Head of Pontifical Academy for Life Should be Removed Say Five Pontifical Academy for Life Members
By Hilary White, Rome correspondent
ROME, February 17, 2010
Five prominent members of the Vatican’s Pontifical Academy for Life are calling on the pope to remove Archbishop Rino Fisichella as the Academy’s president following their plenary meeting in Rome last week.
According to these key PAV members, Fisichella has manipulated both the media and the Congregation for the Doctrine of the Faith (CDF) in order to deflect blame for damage to the Church caused by an article he wrote last year in which he appeared to condone the abortion of twins in Brazil.
Fisichella told Catholic News Service on February 12 that a state of “harmony” existed in the PAV. He said that the mood at last week’s meeting was “serene and calm.” He also accused his critics of “misconstruing” his article “for reasons of political exploitation,” in order to create “a situation of conflict.”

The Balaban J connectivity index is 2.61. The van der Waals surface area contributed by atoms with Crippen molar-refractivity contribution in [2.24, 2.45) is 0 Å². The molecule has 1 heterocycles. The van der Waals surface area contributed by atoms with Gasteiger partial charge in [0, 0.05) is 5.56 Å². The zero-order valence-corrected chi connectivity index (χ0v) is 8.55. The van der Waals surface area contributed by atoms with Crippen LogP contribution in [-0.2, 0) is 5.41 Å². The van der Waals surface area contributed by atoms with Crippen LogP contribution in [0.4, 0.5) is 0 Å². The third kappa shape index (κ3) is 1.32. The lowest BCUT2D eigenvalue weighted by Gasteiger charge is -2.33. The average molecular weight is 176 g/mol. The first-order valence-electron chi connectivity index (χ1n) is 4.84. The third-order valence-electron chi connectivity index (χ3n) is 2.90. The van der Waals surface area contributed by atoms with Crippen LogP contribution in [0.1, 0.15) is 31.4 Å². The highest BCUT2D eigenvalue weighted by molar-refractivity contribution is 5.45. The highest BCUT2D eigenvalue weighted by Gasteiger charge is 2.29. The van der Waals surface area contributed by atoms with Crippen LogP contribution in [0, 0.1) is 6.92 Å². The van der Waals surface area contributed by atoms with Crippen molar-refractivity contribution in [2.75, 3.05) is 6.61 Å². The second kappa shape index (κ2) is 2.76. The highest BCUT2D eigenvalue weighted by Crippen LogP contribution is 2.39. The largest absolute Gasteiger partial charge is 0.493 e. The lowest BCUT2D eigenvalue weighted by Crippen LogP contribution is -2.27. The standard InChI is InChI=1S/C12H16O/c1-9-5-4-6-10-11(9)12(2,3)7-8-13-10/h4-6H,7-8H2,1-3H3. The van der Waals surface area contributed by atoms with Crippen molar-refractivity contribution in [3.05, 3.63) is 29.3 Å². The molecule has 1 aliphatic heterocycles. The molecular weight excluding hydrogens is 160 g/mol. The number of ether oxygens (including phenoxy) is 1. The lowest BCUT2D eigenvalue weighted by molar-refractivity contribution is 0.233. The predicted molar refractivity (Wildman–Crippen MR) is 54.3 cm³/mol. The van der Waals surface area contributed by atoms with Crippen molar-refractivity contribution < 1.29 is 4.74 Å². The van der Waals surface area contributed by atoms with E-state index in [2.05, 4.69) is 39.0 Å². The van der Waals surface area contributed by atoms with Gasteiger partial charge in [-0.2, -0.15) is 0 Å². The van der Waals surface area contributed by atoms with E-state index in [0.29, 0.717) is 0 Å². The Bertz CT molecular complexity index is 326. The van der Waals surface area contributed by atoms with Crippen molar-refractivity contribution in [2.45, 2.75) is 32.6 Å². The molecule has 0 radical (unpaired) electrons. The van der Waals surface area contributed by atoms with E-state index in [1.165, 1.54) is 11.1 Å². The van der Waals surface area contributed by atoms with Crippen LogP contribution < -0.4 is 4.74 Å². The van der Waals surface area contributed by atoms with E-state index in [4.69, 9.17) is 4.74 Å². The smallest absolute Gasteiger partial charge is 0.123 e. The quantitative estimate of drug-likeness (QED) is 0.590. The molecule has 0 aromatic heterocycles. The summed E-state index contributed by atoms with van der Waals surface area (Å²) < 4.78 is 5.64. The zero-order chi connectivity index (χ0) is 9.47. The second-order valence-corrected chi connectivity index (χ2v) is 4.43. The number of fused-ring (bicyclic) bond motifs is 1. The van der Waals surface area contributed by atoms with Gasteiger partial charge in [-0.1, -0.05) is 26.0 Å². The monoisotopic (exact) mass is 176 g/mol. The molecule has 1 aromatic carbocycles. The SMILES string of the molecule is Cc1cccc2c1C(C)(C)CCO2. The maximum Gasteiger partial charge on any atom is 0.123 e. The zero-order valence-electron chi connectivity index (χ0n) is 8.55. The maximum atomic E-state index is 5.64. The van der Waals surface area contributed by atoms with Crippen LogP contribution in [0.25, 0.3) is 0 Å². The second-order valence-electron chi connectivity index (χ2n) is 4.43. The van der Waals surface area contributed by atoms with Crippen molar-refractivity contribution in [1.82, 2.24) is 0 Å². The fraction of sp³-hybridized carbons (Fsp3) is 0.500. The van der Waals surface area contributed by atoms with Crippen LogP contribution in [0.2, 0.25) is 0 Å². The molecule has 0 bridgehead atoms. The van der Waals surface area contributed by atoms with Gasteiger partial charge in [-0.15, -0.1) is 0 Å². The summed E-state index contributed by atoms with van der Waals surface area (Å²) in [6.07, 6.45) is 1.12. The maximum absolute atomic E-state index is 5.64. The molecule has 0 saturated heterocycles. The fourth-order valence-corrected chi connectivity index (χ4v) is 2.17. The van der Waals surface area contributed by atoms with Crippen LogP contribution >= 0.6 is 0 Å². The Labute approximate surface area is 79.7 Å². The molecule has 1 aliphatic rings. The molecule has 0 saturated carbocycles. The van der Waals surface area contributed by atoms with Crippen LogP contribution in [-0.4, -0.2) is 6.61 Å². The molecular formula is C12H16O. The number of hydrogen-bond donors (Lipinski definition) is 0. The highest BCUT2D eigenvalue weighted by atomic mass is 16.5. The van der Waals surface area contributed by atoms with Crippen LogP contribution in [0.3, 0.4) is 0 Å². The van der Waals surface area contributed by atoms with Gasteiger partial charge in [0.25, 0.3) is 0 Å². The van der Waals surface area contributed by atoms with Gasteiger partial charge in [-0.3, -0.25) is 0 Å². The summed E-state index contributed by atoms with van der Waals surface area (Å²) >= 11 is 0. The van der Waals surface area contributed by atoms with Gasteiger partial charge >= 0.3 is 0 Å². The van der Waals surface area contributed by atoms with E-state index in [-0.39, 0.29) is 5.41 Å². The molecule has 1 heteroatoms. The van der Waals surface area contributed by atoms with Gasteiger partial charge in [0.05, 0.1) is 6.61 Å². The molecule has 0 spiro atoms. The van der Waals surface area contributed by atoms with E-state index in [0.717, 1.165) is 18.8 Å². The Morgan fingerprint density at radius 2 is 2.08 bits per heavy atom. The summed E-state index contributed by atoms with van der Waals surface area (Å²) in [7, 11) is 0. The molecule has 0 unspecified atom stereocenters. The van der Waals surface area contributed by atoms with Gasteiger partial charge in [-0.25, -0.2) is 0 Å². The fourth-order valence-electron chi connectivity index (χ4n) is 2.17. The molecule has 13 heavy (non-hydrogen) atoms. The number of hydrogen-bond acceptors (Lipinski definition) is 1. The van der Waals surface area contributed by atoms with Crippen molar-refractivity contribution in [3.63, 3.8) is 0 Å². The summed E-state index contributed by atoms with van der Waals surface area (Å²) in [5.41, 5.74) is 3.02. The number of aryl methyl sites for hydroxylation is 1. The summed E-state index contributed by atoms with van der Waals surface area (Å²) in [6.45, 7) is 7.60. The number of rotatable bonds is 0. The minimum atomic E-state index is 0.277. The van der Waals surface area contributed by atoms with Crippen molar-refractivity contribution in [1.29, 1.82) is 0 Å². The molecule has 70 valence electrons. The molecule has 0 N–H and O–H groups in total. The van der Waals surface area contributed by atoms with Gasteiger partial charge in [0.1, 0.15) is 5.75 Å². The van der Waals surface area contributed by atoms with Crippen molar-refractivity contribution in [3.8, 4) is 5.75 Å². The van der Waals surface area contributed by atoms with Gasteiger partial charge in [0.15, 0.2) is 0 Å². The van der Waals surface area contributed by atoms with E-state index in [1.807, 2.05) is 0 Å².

But a statement by five members of the Academy, sent today to LSN, accuses Fisichella of attempting to create a false front of unity while serious questions about his leadership remain unaddressed.
The statement says that members held back from a direct confrontation last week, believing that an open challenge at the time would have merely caused the Vatican’s Curia to “close ranks” around one of their own “because of the clericalist culture of that body” and despite the “lack of support” for Fisichella himself.
“There is credible information that Fisichella is widely perceived in the Curia to be an inappropriate President of PAV and there is a reasonable hope that the Holy Father will recognise the need to provide him with an occupation better suited to his abilities,” the statement said.